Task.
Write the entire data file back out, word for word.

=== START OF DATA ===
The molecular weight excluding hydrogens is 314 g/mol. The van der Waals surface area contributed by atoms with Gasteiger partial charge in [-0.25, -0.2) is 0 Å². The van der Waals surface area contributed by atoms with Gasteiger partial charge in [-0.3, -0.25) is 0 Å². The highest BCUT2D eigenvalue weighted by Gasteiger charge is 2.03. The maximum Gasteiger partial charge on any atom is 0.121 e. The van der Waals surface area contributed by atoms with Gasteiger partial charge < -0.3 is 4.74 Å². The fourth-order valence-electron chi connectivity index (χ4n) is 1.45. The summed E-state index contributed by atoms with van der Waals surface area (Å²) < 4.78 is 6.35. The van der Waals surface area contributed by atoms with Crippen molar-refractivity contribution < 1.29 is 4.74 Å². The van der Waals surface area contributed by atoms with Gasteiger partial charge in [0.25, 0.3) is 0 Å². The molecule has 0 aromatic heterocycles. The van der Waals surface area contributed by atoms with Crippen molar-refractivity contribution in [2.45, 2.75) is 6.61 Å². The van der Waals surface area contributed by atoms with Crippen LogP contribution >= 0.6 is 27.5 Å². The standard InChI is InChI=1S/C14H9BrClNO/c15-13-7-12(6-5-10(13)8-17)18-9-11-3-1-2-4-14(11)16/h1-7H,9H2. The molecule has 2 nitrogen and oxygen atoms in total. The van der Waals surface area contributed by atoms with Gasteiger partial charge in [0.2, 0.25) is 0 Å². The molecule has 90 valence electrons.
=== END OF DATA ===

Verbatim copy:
The molecular weight excluding hydrogens is 314 g/mol. The van der Waals surface area contributed by atoms with Gasteiger partial charge in [-0.25, -0.2) is 0 Å². The van der Waals surface area contributed by atoms with Gasteiger partial charge in [-0.3, -0.25) is 0 Å². The highest BCUT2D eigenvalue weighted by Gasteiger charge is 2.03. The maximum Gasteiger partial charge on any atom is 0.121 e. The van der Waals surface area contributed by atoms with Gasteiger partial charge < -0.3 is 4.74 Å². The fourth-order valence-electron chi connectivity index (χ4n) is 1.45. The summed E-state index contributed by atoms with van der Waals surface area (Å²) < 4.78 is 6.35. The van der Waals surface area contributed by atoms with Crippen molar-refractivity contribution < 1.29 is 4.74 Å². The van der Waals surface area contributed by atoms with Gasteiger partial charge in [0.25, 0.3) is 0 Å². The molecule has 0 aromatic heterocycles. The van der Waals surface area contributed by atoms with Crippen molar-refractivity contribution in [2.45, 2.75) is 6.61 Å². The van der Waals surface area contributed by atoms with Crippen LogP contribution >= 0.6 is 27.5 Å². The standard InChI is InChI=1S/C14H9BrClNO/c15-13-7-12(6-5-10(13)8-17)18-9-11-3-1-2-4-14(11)16/h1-7H,9H2. The molecule has 2 nitrogen and oxygen atoms in total. The van der Waals surface area contributed by atoms with Gasteiger partial charge in [0.2, 0.25) is 0 Å². The molecule has 90 valence electrons.